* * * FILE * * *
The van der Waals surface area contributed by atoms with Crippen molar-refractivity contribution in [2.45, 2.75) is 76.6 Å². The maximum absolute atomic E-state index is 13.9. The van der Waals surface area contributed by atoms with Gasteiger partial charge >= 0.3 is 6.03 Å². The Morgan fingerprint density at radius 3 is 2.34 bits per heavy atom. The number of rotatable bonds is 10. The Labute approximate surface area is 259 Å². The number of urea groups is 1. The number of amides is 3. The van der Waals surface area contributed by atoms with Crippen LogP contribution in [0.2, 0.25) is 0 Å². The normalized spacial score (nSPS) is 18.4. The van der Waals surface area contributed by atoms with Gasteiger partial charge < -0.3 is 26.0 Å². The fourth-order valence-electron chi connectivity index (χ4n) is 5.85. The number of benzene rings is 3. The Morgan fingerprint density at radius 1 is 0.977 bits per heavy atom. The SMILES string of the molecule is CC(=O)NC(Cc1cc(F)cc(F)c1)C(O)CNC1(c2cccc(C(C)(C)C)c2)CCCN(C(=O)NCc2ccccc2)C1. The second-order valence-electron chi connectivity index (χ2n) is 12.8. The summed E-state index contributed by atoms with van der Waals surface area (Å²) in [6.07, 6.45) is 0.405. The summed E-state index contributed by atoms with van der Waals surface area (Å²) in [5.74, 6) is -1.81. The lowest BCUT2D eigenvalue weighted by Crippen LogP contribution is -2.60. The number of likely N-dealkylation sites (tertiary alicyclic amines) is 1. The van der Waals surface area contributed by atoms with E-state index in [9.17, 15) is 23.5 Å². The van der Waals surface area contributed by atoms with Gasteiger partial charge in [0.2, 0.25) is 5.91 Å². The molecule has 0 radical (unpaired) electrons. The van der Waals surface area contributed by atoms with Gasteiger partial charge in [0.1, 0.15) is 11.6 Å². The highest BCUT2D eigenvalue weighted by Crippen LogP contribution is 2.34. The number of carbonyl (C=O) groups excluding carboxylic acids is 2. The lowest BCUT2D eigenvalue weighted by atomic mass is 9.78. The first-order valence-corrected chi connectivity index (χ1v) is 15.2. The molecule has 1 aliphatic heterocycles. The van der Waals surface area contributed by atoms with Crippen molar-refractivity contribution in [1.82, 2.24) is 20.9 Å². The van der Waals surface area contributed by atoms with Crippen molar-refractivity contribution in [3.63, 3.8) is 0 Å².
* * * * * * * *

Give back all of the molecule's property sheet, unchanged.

The van der Waals surface area contributed by atoms with Crippen molar-refractivity contribution in [2.45, 2.75) is 76.6 Å². The maximum absolute atomic E-state index is 13.9. The van der Waals surface area contributed by atoms with Gasteiger partial charge >= 0.3 is 6.03 Å². The Morgan fingerprint density at radius 3 is 2.34 bits per heavy atom. The number of rotatable bonds is 10. The Labute approximate surface area is 259 Å². The number of urea groups is 1. The number of amides is 3. The van der Waals surface area contributed by atoms with Crippen LogP contribution in [0.2, 0.25) is 0 Å². The normalized spacial score (nSPS) is 18.4. The van der Waals surface area contributed by atoms with Gasteiger partial charge < -0.3 is 26.0 Å². The fourth-order valence-electron chi connectivity index (χ4n) is 5.85. The number of benzene rings is 3. The Morgan fingerprint density at radius 1 is 0.977 bits per heavy atom. The SMILES string of the molecule is CC(=O)NC(Cc1cc(F)cc(F)c1)C(O)CNC1(c2cccc(C(C)(C)C)c2)CCCN(C(=O)NCc2ccccc2)C1. The second-order valence-electron chi connectivity index (χ2n) is 12.8. The summed E-state index contributed by atoms with van der Waals surface area (Å²) in [6.07, 6.45) is 0.405. The summed E-state index contributed by atoms with van der Waals surface area (Å²) in [5.74, 6) is -1.81. The lowest BCUT2D eigenvalue weighted by Crippen LogP contribution is -2.60. The number of likely N-dealkylation sites (tertiary alicyclic amines) is 1. The van der Waals surface area contributed by atoms with E-state index in [9.17, 15) is 23.5 Å². The van der Waals surface area contributed by atoms with Gasteiger partial charge in [0.2, 0.25) is 5.91 Å². The molecule has 0 radical (unpaired) electrons. The van der Waals surface area contributed by atoms with Gasteiger partial charge in [0.1, 0.15) is 11.6 Å². The highest BCUT2D eigenvalue weighted by Crippen LogP contribution is 2.34. The number of carbonyl (C=O) groups excluding carboxylic acids is 2. The lowest BCUT2D eigenvalue weighted by atomic mass is 9.78. The first-order valence-corrected chi connectivity index (χ1v) is 15.2. The molecule has 1 aliphatic heterocycles. The van der Waals surface area contributed by atoms with Crippen molar-refractivity contribution in [1.82, 2.24) is 20.9 Å². The van der Waals surface area contributed by atoms with Crippen molar-refractivity contribution in [3.63, 3.8) is 0 Å².